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Hannah OverstreetFollow

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Submission Type

Poster

Degree Type

Masters

Discipline

Humanities

Department

History

Access Type

Open Access

Abstract or Description

Dioramas commemorate. They are constructed to capture a snapshot of nature at a particular place and moment in time and preserve it for generations to come. What they document, however, is not objective reality, but nature as the taxidermist perceived it, a perspective often colored by American westward expansion and Romantic wilderness tropes as well as by science. This lends habitat dioramas great potential as affective experiences, but it can also undermine natural history museums’ missions to communicate the urgency of wildlife preservation to their visitors. Surveys in the Field Museum’s “Nature Walk” exhibit suggest that visitors perceive dioramas as memorials to the distant, irretrievable past—nature as it once was. Furthermore, documents from the dioramas’ creations in the early twentieth century show that taxidermists were consciously recording a natural world they believed was vanishing. By being aware of visitor perceptions and acknowledging the commemorative power of habitat dioramas, natural history museums can utilize their historic displays to further their missions in an era of climate change.

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This work is licensed under a Creative Commons Attribution-Noncommercial-No Derivative Works 3.0 License.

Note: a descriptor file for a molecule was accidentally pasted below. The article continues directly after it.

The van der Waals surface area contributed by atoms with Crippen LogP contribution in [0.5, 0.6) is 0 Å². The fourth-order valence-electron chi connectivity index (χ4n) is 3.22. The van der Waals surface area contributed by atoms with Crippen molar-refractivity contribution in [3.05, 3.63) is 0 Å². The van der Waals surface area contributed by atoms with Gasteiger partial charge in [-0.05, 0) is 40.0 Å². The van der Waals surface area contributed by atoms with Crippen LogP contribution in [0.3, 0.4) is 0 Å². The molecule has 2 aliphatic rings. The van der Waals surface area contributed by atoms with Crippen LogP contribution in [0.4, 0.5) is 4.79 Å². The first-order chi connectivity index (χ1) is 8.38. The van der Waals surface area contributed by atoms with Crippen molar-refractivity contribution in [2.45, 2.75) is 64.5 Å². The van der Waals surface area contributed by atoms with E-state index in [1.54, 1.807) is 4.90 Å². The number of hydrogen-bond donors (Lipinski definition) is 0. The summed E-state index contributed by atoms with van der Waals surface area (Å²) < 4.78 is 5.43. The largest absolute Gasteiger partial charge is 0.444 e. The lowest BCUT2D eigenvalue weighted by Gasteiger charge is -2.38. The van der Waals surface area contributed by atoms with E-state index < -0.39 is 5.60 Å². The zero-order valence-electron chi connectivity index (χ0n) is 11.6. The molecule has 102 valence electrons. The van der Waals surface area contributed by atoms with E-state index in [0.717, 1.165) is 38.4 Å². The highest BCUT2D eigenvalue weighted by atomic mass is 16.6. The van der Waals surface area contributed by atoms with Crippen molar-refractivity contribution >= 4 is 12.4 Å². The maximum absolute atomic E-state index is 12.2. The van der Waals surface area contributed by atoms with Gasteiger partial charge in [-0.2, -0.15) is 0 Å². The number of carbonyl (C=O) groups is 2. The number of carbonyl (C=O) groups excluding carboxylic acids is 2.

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Jun 6th, 1:00 PM Jun 6th, 2:00 PM

Nature As it Was: Habitat Dioramas and Public Memory in the Anthropocene

Dioramas commemorate. They are constructed to capture a snapshot of nature at a particular place and moment in time and preserve it for generations to come. What they document, however, is not objective reality, but nature as the taxidermist perceived it, a perspective often colored by American westward expansion and Romantic wilderness tropes as well as by science. This lends habitat dioramas great potential as affective experiences, but it can also undermine natural history museums’ missions to communicate the urgency of wildlife preservation to their visitors. Surveys in the Field Museum’s “Nature Walk” exhibit suggest that visitors perceive dioramas as memorials to the distant, irretrievable past—nature as it once was. Furthermore, documents from the dioramas’ creations in the early twentieth century show that taxidermists were consciously recording a natural world they believed was vanishing. By being aware of visitor perceptions and acknowledging the commemorative power of habitat dioramas, natural history museums can utilize their historic displays to further their missions in an era of climate change.